...are the ones that make the biggest difference

2.08.2007

Does attendance = approval?

Driving home from clinicals this afternoon, I was hopping around the radio dial and ended up on a Catholic AM station. I would normally listen to NPR when I'm in the mood for talk, but they were discussing the new diet drug "Alli" and I've dealth with more than enough fecal incontinence to not need to hear about it on the radio. A caller revisited a topic the host had discussed in a previous show, wherein he told someone that it would be wrong for him/her to attend a wedding of a Catholic to a non-Catholic. The caller, who described her family as "very Catholic", was troubled by the host's statement because her son (himself apparently quite Catholic, as well) is engaged to a non-Catholic and she found the idea that she should boycott the wedding, and possibly the reception, to be "arrogant, harsh, legalistic and unloving." The host's response was rather lackluster and it wasn't entirely clear whether or not a Catholic marrying a Protestant or Orthodox is more acceptable in his mind than marrying a Buddhist or some such.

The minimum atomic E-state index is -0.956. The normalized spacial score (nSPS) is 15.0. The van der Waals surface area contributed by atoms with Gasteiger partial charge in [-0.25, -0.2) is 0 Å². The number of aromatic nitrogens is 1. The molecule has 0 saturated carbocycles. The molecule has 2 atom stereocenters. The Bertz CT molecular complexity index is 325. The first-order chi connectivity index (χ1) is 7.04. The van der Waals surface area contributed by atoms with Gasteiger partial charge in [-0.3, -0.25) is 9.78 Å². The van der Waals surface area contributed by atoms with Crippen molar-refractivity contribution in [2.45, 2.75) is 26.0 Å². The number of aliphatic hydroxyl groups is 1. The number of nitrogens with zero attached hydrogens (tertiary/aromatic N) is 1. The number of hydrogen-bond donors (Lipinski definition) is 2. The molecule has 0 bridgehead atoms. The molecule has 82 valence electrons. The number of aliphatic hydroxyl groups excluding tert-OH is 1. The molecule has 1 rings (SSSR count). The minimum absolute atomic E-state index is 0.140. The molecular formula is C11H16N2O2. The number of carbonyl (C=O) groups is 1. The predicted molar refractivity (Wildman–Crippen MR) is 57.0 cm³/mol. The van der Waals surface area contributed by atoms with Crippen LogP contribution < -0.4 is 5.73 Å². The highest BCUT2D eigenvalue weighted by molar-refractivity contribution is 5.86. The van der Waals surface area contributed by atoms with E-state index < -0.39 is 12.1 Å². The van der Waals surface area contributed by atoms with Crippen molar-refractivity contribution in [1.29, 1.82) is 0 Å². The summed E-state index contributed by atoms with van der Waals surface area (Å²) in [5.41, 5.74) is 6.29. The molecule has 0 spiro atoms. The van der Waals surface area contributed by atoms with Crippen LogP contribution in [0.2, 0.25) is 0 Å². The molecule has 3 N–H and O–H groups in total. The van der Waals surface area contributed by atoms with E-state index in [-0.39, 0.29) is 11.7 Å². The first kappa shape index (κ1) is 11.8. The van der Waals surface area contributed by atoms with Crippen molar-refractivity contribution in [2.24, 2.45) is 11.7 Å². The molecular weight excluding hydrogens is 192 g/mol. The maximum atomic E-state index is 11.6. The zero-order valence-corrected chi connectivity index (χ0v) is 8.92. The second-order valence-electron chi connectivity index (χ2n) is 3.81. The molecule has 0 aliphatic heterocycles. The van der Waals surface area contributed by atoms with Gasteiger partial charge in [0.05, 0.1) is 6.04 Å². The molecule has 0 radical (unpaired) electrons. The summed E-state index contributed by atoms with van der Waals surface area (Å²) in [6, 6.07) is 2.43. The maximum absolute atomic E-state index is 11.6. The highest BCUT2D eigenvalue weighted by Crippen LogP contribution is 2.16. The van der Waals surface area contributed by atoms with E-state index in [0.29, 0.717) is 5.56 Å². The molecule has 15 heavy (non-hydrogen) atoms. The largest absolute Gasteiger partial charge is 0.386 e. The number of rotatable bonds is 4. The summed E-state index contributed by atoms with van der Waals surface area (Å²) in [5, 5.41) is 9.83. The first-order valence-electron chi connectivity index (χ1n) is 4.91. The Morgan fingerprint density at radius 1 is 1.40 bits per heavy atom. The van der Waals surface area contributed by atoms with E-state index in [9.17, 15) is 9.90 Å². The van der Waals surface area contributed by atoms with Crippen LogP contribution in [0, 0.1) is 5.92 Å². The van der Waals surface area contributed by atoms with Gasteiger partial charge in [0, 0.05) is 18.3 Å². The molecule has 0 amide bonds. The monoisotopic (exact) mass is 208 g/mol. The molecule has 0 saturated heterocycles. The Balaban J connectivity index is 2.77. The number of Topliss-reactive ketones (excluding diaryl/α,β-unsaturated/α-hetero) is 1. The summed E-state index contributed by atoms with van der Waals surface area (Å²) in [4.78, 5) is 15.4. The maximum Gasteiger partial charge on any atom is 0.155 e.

Initially, I favored the argument of the mother. How is it witnessing to the love of Christ to refuse to attend your own son's wedding? What kind of message does that send to the would-be daughter-in-law? I'm not one for an overly pragmatic view of things - what's right should be done regardless of how others perceive it - so the question is what's right? Is communicating disapproval of the marriage right? I agree there are some serious problems with the marriage of a believer to a non-believer, problems internal to the marriage, to the individuals and externally to the community of believers. So if the disapproval is correct, is this the best way to communicate that? Is showing love right? Of course, is that really showing love? If you truly believe that Christ is the answer to the most important questions and that the marriage relationship incarnationally expresses God's relationship with those who believe he is the answer, well then, it really isn't very loving to let someone go on thinking that they're okey-dokey without him. Denying your beliefs for the sake of some culturally-arbitrary definition of "loving" sure doesn't make the grade. But all of these questions are murky, with nebulous boundaries smudged by shoddy thinking and poorly grounded faith. I doubt that many people in today's America are really able to think clearly on these issues, especially not people of my generation. We've got too many different influences, most of them well-intentioned but still hopelessly wrong, to be able to chart a clear course. And if, by miracle or luck, we are able to faithfully and thoughtfully find a position we think corresponds to God's, it is highly unlikely that our arguments will seem convincing to many others. (I know this sounds pretty negative, but frankly, after listening to my peers discuss deep and difficult ethical questions surrounding the beginning and end of life, I realize that my generation not only doesn't have the intellectual and moral ability to think through these subjects, they don't care to even try.) So arguing, as the host and caller did, from a utilitarian perspective is, in itself, not very utilitarian; it just won't get the job done. One person is talking about hammers and the other about screwdrivers and they frequently don't realize they're on different subjects.